Thursday January 10, 2013

MANCHESTER CENTER -- More than 150 years after the initial publication of the classic coming-of-age novel "Little Women," new details about the lives of the author, Louisa May Alcott, and her family, which formed the basis for much of her fiction, have come to light in two new books by Boston-area-based author Eve LaPlante.

"Marmee and Louisa" and "My Heart is Boundless" are the latest releases from LaPlante, although "My Heart" is not an original piece, but a collection of forgotten writings by Abigail May Alcott, Louisa's mother. LaPlante will read from and discuss the books tomorrow at Northshire Books in Manchester Center at 7 p.m.

"When I started (writing) I thought, what else could be said what was so eye-opening is that there is this whole side to this family that hadn't been explored," LaPlante said.

The source material, letters and other writings thought destroyed, had been discovered years prior but received little scholarly attention.

"A few scholars had looked at them, but nobody knew how much was there," LaPlante said.

"(They were) hiding in plain sight."

Some of the pieces, particularly Abigail's diaries, were originally given to Louisa by Abigail, and she turned them into some of her most famous works. But as her death approached, Louisa destroyed part of the writings, as did her father, likely for the sake of the family's privacy.

"It's quite amazing," LaPlante said. "I think she was extremely prolific We have a lot, but a lot were burned."

Some of the pieces are well-preserved and nearly complete, such as a correspondence between Abigail and her brother.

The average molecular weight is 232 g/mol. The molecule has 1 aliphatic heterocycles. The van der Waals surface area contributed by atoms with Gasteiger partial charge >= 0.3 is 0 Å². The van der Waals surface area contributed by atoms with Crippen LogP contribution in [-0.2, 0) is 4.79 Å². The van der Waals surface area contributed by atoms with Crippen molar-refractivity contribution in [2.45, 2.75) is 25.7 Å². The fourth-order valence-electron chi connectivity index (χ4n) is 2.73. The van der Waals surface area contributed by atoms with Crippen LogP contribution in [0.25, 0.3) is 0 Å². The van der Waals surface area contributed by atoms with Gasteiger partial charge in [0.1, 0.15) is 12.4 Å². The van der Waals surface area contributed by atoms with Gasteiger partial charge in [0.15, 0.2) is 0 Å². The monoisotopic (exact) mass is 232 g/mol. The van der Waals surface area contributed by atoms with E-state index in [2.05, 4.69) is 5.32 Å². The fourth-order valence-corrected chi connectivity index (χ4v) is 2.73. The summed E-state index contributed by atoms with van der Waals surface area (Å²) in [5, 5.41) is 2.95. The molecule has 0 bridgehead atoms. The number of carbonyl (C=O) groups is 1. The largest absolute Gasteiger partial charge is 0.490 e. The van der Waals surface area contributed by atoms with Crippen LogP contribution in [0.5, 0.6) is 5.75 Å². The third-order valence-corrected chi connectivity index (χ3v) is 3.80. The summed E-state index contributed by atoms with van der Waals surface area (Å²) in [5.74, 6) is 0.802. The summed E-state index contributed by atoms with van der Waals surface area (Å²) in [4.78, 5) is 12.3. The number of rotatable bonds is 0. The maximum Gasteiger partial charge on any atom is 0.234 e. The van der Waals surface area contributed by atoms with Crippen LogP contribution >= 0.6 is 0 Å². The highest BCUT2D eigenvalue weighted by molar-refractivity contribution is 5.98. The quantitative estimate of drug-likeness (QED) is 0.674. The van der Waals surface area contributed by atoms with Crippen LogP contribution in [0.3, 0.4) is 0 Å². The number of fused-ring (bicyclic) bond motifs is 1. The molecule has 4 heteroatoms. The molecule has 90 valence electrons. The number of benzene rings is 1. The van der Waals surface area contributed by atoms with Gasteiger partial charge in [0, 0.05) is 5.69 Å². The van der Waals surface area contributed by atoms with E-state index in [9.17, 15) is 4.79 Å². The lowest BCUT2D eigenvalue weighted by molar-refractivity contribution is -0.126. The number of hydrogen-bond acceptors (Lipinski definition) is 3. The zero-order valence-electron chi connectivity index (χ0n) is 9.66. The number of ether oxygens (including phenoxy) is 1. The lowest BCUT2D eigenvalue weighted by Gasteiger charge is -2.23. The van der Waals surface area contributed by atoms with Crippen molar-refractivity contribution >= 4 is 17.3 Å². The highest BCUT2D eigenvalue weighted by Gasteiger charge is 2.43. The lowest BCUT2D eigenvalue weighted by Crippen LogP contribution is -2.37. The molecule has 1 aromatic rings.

"When you read the letters you feel like you're getting inside the head of these very intelligent, very frustrated women," LaPlante said. "It's kind of inspiring to read Abigail's work. And it really illuminates Louisa's work."

Other pieces are less complete. Abigail's diaries were cut up for the most part. Even the reassembled portions still bear cut marks from when they were almost destroyed.

While "My Heart" is a collection of works by Abigail, "Marmee" looks to put the pieces together and analyze the content LaPlante found, as well as tell the life story of these women.

"I hope (readers) will see more of the authentic family," LaPlante said. "These are real people who were struggling but they managed to conquer it and I think it's inspirational."

"Marmee" identifies connections between Louisa's novels and the letters and diaries featured in "My Heart." Additionally, it uses the evidence found within those writings to clear up misconceptions about Louisa's life. One such misconception was the education of Louisa. It had been previously thought that her father had been the primary educator for Louisa, but these writings reveal that Abigail took a much larger active role in her daughter's learning.

LaPlante believes it's important to read about the lives and struggles of these women because many of the issues they faced in the 19th Century still plague women in the 21st, such as full equality and respect.

LaPlante is touring and writing articles related to her research in the coming months. Some articles will deal with the Alcott family history in Portugal, where LaPlante was recently visiting for research purposes.